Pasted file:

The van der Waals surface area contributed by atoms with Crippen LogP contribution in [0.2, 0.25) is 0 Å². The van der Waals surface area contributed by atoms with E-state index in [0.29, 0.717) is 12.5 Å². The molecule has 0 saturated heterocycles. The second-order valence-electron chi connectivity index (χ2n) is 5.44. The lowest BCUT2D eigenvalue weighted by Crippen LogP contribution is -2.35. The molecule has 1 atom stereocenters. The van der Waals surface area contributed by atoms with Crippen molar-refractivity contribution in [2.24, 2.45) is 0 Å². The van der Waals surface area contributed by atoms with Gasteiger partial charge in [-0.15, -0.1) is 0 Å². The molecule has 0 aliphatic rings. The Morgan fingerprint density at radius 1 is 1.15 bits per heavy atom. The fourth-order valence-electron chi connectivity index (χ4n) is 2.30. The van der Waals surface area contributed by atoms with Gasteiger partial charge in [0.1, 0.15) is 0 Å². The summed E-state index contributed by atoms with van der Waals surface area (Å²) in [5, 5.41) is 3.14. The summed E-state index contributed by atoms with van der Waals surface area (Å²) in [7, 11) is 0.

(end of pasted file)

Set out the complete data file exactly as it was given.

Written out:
The van der Waals surface area contributed by atoms with Crippen LogP contribution in [0.2, 0.25) is 0 Å². The van der Waals surface area contributed by atoms with E-state index in [0.29, 0.717) is 12.5 Å². The molecule has 0 saturated heterocycles. The second-order valence-electron chi connectivity index (χ2n) is 5.44. The lowest BCUT2D eigenvalue weighted by Crippen LogP contribution is -2.35. The molecule has 1 atom stereocenters. The van der Waals surface area contributed by atoms with Crippen molar-refractivity contribution in [2.24, 2.45) is 0 Å². The van der Waals surface area contributed by atoms with Gasteiger partial charge in [-0.15, -0.1) is 0 Å². The molecule has 0 aliphatic rings. The Morgan fingerprint density at radius 1 is 1.15 bits per heavy atom. The fourth-order valence-electron chi connectivity index (χ4n) is 2.30. The van der Waals surface area contributed by atoms with Gasteiger partial charge in [0.1, 0.15) is 0 Å². The summed E-state index contributed by atoms with van der Waals surface area (Å²) in [5, 5.41) is 3.14. The summed E-state index contributed by atoms with van der Waals surface area (Å²) in [7, 11) is 0.